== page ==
The name of your product or service is the first thing your customers see, before they decide whether to find out more. It can have a huge and unexpected impact on the success or failure of your offering. That's why it's important to come up with a compelling name that sparks interest.

Compelling names will entice your customers to click and buy with enthusiasm and excitement. Weak or misleading names will have the opposite effect and likely result in a high bounce rate.

So how do you develop an enticing and intriguing name that will catch people's attention?

Take advantage of tried and tested naming strategies.

There's no one-size-fits-all approach to naming your products and services. In this post, I'll share a 5-step strategy with you to make the task of naming your products easier and more effective.

Step 1: Create a brand naming guide

A brand naming guide is a list of ideas and preferences that you know you want your product/service name to meet. It's like a brief or a style guide.

Your brand naming guide helps you to streamline a system for developing names for your products and services. It also encourages consistent branding across all your offerings.

You should consider including the following information in your guide:

  • Examples of the types of names you like.
  • Whether you want the names to be long or short.
  • Do you prefer names to be made of real words, or can they be made-up words?
  • What you want the names to represent (luxury, minimalism, sassy, exotic, etc.)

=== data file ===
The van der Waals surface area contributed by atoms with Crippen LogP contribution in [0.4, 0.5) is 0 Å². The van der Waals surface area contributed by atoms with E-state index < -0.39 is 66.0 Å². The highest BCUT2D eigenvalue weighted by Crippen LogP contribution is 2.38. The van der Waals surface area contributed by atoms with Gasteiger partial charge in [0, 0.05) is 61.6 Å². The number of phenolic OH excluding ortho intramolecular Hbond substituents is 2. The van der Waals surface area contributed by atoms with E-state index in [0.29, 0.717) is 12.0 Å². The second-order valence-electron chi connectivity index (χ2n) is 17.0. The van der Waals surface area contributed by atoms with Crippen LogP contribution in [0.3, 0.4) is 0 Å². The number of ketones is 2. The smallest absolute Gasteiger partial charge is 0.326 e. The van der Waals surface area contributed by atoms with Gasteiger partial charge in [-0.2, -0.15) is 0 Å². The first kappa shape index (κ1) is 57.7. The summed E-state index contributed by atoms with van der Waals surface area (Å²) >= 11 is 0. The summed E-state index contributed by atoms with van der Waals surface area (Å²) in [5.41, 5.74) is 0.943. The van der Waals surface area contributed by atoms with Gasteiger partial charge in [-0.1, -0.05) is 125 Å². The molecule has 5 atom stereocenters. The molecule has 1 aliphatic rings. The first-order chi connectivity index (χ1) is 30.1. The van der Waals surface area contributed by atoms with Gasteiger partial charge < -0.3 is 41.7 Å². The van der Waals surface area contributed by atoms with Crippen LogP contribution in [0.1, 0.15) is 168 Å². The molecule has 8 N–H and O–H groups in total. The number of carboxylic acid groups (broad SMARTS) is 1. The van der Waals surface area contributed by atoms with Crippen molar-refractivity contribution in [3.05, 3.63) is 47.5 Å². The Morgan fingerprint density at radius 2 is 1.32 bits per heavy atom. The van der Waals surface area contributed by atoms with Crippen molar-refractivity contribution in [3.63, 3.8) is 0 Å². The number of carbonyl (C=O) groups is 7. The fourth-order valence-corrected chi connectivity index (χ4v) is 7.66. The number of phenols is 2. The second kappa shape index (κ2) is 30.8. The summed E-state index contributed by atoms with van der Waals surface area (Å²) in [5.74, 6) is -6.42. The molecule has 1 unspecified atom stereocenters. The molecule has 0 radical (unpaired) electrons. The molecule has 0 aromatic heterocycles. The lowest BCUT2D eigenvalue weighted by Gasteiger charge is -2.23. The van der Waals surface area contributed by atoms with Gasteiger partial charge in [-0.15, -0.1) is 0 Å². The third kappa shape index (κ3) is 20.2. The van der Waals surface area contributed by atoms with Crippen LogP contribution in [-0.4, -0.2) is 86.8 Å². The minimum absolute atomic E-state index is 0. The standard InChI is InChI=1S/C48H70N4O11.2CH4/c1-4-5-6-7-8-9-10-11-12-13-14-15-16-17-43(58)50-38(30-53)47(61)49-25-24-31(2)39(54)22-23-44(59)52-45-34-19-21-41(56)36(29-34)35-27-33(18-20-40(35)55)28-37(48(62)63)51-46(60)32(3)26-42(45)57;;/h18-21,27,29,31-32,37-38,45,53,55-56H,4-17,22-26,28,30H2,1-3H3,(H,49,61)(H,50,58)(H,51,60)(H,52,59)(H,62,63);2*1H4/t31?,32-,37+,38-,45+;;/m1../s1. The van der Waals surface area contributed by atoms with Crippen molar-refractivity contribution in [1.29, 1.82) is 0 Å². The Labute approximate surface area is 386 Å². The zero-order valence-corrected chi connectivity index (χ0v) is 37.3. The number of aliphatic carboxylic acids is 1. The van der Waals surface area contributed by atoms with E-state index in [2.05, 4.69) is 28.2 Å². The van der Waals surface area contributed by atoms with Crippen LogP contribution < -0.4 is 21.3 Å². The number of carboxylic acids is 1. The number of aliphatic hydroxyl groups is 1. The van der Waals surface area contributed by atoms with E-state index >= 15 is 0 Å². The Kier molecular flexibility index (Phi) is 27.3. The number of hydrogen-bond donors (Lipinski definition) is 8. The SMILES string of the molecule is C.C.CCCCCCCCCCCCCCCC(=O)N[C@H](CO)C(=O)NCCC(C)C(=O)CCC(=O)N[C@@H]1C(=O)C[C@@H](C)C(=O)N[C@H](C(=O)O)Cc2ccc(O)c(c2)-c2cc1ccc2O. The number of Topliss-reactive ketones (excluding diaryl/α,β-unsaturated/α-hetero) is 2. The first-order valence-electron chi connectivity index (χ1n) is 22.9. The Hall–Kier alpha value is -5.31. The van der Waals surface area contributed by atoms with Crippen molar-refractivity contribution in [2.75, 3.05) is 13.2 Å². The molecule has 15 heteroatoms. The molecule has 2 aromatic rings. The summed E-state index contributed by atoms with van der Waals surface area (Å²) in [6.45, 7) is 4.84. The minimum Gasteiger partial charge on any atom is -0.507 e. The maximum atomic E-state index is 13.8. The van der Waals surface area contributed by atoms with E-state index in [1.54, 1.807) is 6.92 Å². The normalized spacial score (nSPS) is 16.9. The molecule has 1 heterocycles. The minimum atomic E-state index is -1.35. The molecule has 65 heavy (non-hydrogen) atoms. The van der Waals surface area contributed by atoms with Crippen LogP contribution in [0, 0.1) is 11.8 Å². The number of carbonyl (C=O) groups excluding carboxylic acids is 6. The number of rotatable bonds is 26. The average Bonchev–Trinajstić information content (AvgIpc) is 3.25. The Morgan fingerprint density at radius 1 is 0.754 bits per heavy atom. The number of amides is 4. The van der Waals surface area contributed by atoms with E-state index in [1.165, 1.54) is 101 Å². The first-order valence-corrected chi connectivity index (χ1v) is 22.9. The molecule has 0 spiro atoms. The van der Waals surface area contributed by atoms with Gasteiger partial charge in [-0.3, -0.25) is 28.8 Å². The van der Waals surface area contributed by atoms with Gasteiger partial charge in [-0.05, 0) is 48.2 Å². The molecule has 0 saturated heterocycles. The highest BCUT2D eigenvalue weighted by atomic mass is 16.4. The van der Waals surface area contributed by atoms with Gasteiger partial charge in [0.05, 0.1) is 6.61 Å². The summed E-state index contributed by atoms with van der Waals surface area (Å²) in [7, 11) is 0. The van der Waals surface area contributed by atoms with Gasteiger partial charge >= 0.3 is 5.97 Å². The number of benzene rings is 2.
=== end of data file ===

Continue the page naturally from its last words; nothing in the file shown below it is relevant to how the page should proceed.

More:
• Do the names need to complement other brands or products in your business?

Step 2: Research your competitor's brands

Researching your competitors helps you to recognise any similarities or differences amongst product name choices in your industry. If the names are all very similar and they're selling well, then you may want to model (but not copy) your product names after theirs.

How to research your competitors:

  • List the names your competitors choose for their products/services and note their prices.
  • Check for any patterns in name choices for each price point.

Step 3: Brainstorm product name ideas

Use your brand naming guide and competitor research to help you brainstorm product name ideas.

Step 4: Validate your options

Select and validate each of the names you like from your brainstorming session.

You'll need to perform the following searches:

  • General Google searches to make sure that the name you have in mind is unique and that no-one else is using the same name for something else. Otherwise it's just going to be plain confusing.
  • A domain search if you plan on building a separate website around your product/service.
  • A Companies House search. (Companies House is an agency in the UK that registers and holds company information and makes it available to the public. If you're not in the UK, you'll need to find the equivalent organisation to carry out your search.)
  • Trademark searches. This is important, as there are legal implications if the same name is already being used by someone else and is protected by copyright.
  • Social media searches.

Step 5: Pick a winner

Don't let this step be a stumbling block. Sometimes you have to pick the wrong name first before coming up with a great one. So, decide on a winner for now and work with it.